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  • working for everyone

    Mind over machines: the impact of new technology on the workplace

    Adrian Wakeling, Senior Policy Advisor, Acas

  • Challenges for HR

    Sage People

    Forbes HR Trends Institute

    CIPD Deloitte

    • Outbound hiring

    • GDPR

    • Intelligent use of technology

    • Evidenced based HR

    • Proving HR’s worth

    • Employee experience, not


    • Digital HR

    • People analytics

    • Gig economy

    • Employee intimacy

    • Productivity

    • HR ‘DIY’

    • No fixed jobs

    • Learning in real time

    • Diminished HR

    • Data protection

    • Mental health

    • Pay and reward

    • Gender pay reporting

    • Sexual harassment

    • Productivity

    • Cloud based HR

    • Continual perf mgt

    • Constant employee feedback

    • Corporate learning

  • Talking points

    If new technology brings increased work

    intensification and social isolation, how do we

    look after mental wellbeing?




    How do you best communicate the benefits

    (and any drawbacks) of new technology to

    your staff? For example: better kit may

    come with increased monitoring.

    Technology can improve efficiency and the

    quality of work but does it lower levels of

    engagement by taking away discretion?

  • Are the robots coming?

    • up to 30% of UK jobs at high risk of automation by

    the early 2030s

    • risks appear highest in sectors such as transportation

    and storage (56%), manufacturing (46%) and

    wholesale and retail (44%), but lower in sectors like

    health and social work (17%)

    • for individual workers, the key differentiating factor is

    education. For those with just GCSE-level education

    or lower, the estimated potential risk of automation

    is as high as 46% in the UK, but this falls to only

    around 12% for those with degrees

    (Price Cooper Waterhouse report: “Will robots steal our jobs?2 March 2016)

  • The North/South divide

    • 1 in 5 existing jobs in British cities are likely to be

    displaced by 2030 as a result of automation

    and globalisation –

    • 3.6m jobs affected in total – with retail

    occupations, customer service roles and

    warehouse jobs among those most at threat

    • Around 18% of jobs are under threat in Southern

    cities, compared to 23% in cities elsewhere in

    the country

    (Centre for Cities ‘Cities Outlook 2018’, Jan 2018)

  • Meet Emma: your female robot cleaner

  • Technology Automation and Digitisation: the here and now and the people

    “Mind Over Machines, New technology and

    employment relations”, IPA and Acas

    The evidence, interviews and case studies

    • Low tech: District nursing service at Whittington

    NHS Trust

    • High tech: Jaguar Land Rover, Midlands

    • Invisible tech: Siemens plant in Congleton

  • Hi Mum, I should be home soon …

    • The old way: reassuring but no idea of traffic ahead and, in the early days, not always safe

    • The sat nav way: safer and quicker but gone is my sense of geography and being in control

    • The new way: the one I find when I get tired of the automated voice and break free (sorry mum!)

  • 1. A low tech innovation: NHS Whittington Trust

  • While work may have become less physically demanding,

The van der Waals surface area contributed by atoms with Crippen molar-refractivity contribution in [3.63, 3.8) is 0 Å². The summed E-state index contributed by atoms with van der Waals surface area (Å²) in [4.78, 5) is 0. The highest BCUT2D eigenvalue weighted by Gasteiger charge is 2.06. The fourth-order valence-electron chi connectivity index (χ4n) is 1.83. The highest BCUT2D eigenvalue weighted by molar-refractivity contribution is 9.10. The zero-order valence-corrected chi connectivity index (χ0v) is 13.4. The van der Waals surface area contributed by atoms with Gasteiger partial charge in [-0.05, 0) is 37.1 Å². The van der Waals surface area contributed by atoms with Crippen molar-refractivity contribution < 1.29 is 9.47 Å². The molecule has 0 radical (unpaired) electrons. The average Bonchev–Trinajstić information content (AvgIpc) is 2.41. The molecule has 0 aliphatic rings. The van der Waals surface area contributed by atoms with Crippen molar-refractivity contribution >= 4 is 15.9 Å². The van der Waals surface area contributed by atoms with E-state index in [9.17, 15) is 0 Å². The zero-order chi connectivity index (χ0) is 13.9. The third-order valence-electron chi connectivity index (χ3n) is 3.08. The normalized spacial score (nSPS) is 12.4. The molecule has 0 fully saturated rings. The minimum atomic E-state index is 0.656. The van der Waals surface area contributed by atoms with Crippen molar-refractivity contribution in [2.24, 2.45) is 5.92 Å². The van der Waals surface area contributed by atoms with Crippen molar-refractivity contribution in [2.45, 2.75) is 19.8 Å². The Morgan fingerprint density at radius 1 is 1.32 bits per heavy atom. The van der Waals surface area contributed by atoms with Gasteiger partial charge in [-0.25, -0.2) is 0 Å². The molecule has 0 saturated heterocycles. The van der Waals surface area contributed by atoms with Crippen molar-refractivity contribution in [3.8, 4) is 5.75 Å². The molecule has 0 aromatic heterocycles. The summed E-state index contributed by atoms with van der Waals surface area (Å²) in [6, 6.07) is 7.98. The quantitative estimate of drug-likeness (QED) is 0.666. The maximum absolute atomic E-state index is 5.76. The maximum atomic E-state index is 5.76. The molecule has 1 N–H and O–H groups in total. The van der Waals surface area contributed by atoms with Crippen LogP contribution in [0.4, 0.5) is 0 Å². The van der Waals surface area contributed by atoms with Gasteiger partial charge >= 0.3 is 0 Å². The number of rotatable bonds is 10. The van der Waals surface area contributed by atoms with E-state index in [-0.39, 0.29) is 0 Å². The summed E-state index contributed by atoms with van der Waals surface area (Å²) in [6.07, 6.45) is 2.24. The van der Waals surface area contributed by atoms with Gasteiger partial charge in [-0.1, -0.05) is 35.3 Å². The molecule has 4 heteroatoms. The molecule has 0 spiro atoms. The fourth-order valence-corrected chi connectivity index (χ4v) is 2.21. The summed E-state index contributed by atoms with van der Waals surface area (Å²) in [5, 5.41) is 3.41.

there has been a potential increase in the mental demands of work:

    • The decline of social interaction and peer support at work

    • Increased anxiety and stress for workers should the

    technology fail or malfunction for any reason.

    • Significant growth in remote and flexible working

    arrangements, potentially leading to the blurring of home

    and work boundaries.

    Technologies and well-being

  • 2. High tech: JLR

    • In some sectors, particularly in

    manufacturing, robots are already

    transforming the way jobs are

    carried out.

    • They often make physical tasks

    easier and can reduce the number

    of health and safety incidents at


    • All three of the case studies

    provide evidence of the various

    ways in which technology can

    improve the quality of work for


  • • ‘Well designed work’ which is

    found to be one of the key

    contributors to employee


    • It has the potential to greatly

    undermine workers’ autonomy

    and engagement if not

    carefully handled.

    • There’s a clear need to

    consider the human

    implications of new

    technologies, particularly when

    it makes tasks ‘easier’.

    Well designed jobs

  • • Can HR jobs like

    recruitment be done

    better by software?

    • Do we have to get used

    to a virtual presence

    looking over our


    • Do algorithms have the

    unconscious bias of the

    person who programmed


    3. Invisible tech: algorithms at Siemens

  • Siemens Congleton

    “[Future roles] will be

    much more engineering

    and technically based,

    maybe more data

    driven as well. Like

    Preactor – it’s more

    setting up algorithms

    and setting up patterns.”


    “there’s nothing you

    can do with it,

    because they are

    giving you a list of the

    order of how to do the

    work. You can’t turn

    round and say ‘I think

    we should do it in this



  • What’s to be done?

    • Addressing the human lag in the take up of new


    - Are staff being supported enough?

    • Challenging, testing and monitoring new


    - Are new technologies working in a fair manner?

    • Factoring in human interaction in shaping new


    - Have staff been consulted and offered appropriate training?

  • The human lag

  • The report in full

    Where to find the report

    For further questions,

    please contact:

    Adrian Wakeling


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